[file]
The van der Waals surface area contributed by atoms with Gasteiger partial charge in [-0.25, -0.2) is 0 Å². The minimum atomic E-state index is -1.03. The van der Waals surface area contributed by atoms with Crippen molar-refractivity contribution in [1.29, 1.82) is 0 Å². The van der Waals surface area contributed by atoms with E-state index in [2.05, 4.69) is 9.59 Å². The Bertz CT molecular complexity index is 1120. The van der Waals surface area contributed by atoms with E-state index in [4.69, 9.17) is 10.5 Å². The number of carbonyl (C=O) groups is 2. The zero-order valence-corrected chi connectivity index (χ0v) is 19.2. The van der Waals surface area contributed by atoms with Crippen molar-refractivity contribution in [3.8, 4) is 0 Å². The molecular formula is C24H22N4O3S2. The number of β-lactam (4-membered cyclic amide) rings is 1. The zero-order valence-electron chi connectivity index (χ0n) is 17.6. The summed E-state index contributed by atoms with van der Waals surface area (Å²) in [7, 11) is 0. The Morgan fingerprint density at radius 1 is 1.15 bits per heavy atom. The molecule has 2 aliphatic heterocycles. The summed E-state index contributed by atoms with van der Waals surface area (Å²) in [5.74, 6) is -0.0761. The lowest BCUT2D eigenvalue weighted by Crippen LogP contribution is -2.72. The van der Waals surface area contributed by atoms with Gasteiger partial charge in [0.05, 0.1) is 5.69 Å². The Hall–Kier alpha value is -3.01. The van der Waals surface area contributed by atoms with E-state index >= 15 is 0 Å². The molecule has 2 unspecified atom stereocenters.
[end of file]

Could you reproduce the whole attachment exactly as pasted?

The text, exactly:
The van der Waals surface area contributed by atoms with Gasteiger partial charge in [-0.25, -0.2) is 0 Å². The minimum atomic E-state index is -1.03. The van der Waals surface area contributed by atoms with Crippen molar-refractivity contribution in [1.29, 1.82) is 0 Å². The van der Waals surface area contributed by atoms with E-state index in [2.05, 4.69) is 9.59 Å². The Bertz CT molecular complexity index is 1120. The van der Waals surface area contributed by atoms with E-state index in [4.69, 9.17) is 10.5 Å². The number of carbonyl (C=O) groups is 2. The zero-order valence-corrected chi connectivity index (χ0v) is 19.2. The van der Waals surface area contributed by atoms with Crippen molar-refractivity contribution in [3.8, 4) is 0 Å². The molecular formula is C24H22N4O3S2. The number of β-lactam (4-membered cyclic amide) rings is 1. The zero-order valence-electron chi connectivity index (χ0n) is 17.6. The summed E-state index contributed by atoms with van der Waals surface area (Å²) in [7, 11) is 0. The Morgan fingerprint density at radius 1 is 1.15 bits per heavy atom. The molecule has 2 aliphatic heterocycles. The summed E-state index contributed by atoms with van der Waals surface area (Å²) in [5.74, 6) is -0.0761. The lowest BCUT2D eigenvalue weighted by Crippen LogP contribution is -2.72. The van der Waals surface area contributed by atoms with Gasteiger partial charge in [0.05, 0.1) is 5.69 Å². The Hall–Kier alpha value is -3.01. The van der Waals surface area contributed by atoms with E-state index >= 15 is 0 Å². The molecule has 2 unspecified atom stereocenters.